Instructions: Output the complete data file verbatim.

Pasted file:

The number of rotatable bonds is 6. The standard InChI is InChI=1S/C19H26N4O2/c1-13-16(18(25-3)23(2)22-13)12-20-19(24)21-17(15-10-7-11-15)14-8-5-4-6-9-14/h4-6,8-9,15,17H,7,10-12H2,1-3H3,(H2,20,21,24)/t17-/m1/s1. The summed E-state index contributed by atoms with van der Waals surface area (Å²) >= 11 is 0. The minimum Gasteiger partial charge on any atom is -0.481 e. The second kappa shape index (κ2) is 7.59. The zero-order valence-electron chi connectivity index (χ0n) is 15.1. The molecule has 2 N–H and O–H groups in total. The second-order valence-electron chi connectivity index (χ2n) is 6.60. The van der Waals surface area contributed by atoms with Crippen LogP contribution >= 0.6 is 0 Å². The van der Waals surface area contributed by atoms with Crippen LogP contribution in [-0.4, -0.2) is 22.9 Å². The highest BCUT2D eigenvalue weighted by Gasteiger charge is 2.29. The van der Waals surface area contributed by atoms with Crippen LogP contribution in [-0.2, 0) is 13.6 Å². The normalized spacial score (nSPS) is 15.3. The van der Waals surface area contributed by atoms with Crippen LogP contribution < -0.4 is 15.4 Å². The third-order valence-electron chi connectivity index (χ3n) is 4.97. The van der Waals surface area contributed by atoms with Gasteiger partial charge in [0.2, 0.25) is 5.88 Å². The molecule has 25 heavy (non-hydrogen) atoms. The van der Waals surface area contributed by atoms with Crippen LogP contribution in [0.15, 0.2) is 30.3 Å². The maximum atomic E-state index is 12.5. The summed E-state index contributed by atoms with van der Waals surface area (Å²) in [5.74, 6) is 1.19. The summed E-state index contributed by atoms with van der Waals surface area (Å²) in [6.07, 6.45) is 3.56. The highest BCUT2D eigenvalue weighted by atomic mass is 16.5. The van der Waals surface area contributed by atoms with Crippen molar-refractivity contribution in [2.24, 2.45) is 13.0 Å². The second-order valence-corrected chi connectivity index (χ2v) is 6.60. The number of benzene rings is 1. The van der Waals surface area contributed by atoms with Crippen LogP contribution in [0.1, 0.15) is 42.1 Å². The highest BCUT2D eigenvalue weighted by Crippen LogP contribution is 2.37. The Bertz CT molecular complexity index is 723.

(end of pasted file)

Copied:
The number of rotatable bonds is 6. The standard InChI is InChI=1S/C19H26N4O2/c1-13-16(18(25-3)23(2)22-13)12-20-19(24)21-17(15-10-7-11-15)14-8-5-4-6-9-14/h4-6,8-9,15,17H,7,10-12H2,1-3H3,(H2,20,21,24)/t17-/m1/s1. The summed E-state index contributed by atoms with van der Waals surface area (Å²) >= 11 is 0. The minimum Gasteiger partial charge on any atom is -0.481 e. The second kappa shape index (κ2) is 7.59. The zero-order valence-electron chi connectivity index (χ0n) is 15.1. The molecule has 2 N–H and O–H groups in total. The second-order valence-electron chi connectivity index (χ2n) is 6.60. The van der Waals surface area contributed by atoms with Crippen LogP contribution >= 0.6 is 0 Å². The van der Waals surface area contributed by atoms with Crippen LogP contribution in [-0.4, -0.2) is 22.9 Å². The highest BCUT2D eigenvalue weighted by Gasteiger charge is 2.29. The van der Waals surface area contributed by atoms with Crippen LogP contribution in [-0.2, 0) is 13.6 Å². The normalized spacial score (nSPS) is 15.3. The van der Waals surface area contributed by atoms with Crippen LogP contribution < -0.4 is 15.4 Å². The third-order valence-electron chi connectivity index (χ3n) is 4.97. The van der Waals surface area contributed by atoms with Gasteiger partial charge in [0.2, 0.25) is 5.88 Å². The molecule has 25 heavy (non-hydrogen) atoms. The van der Waals surface area contributed by atoms with Crippen LogP contribution in [0.15, 0.2) is 30.3 Å². The maximum atomic E-state index is 12.5. The summed E-state index contributed by atoms with van der Waals surface area (Å²) in [5.74, 6) is 1.19. The summed E-state index contributed by atoms with van der Waals surface area (Å²) in [6.07, 6.45) is 3.56. The highest BCUT2D eigenvalue weighted by atomic mass is 16.5. The van der Waals surface area contributed by atoms with Crippen molar-refractivity contribution in [2.24, 2.45) is 13.0 Å². The second-order valence-corrected chi connectivity index (χ2v) is 6.60. The number of benzene rings is 1. The van der Waals surface area contributed by atoms with Crippen LogP contribution in [0.1, 0.15) is 42.1 Å². The highest BCUT2D eigenvalue weighted by Crippen LogP contribution is 2.37. The Bertz CT molecular complexity index is 723.